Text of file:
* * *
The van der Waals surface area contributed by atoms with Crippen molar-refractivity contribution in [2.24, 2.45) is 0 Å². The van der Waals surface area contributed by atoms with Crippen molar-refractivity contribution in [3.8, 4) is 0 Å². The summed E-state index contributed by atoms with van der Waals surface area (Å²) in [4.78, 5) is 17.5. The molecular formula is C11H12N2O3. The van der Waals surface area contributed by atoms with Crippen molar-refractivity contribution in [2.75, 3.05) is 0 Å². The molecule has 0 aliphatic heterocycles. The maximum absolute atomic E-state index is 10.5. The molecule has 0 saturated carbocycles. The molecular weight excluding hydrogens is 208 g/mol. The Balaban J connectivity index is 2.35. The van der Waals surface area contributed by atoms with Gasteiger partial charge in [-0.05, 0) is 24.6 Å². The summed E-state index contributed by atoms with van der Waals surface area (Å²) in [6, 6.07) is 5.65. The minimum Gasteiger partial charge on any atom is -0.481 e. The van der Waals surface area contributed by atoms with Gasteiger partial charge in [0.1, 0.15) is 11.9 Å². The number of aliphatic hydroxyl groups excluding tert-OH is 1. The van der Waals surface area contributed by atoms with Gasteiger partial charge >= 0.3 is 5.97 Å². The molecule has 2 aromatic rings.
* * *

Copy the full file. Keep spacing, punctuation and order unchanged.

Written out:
The van der Waals surface area contributed by atoms with Crippen molar-refractivity contribution in [2.24, 2.45) is 0 Å². The van der Waals surface area contributed by atoms with Crippen molar-refractivity contribution in [3.8, 4) is 0 Å². The summed E-state index contributed by atoms with van der Waals surface area (Å²) in [4.78, 5) is 17.5. The molecular formula is C11H12N2O3. The van der Waals surface area contributed by atoms with Crippen molar-refractivity contribution in [2.75, 3.05) is 0 Å². The molecule has 0 aliphatic heterocycles. The maximum absolute atomic E-state index is 10.5. The molecule has 0 saturated carbocycles. The molecular weight excluding hydrogens is 208 g/mol. The Balaban J connectivity index is 2.35. The van der Waals surface area contributed by atoms with Gasteiger partial charge in [-0.05, 0) is 24.6 Å². The summed E-state index contributed by atoms with van der Waals surface area (Å²) in [6, 6.07) is 5.65. The minimum Gasteiger partial charge on any atom is -0.481 e. The van der Waals surface area contributed by atoms with Gasteiger partial charge in [0.1, 0.15) is 11.9 Å². The number of aliphatic hydroxyl groups excluding tert-OH is 1. The van der Waals surface area contributed by atoms with Gasteiger partial charge >= 0.3 is 5.97 Å². The molecule has 2 aromatic rings.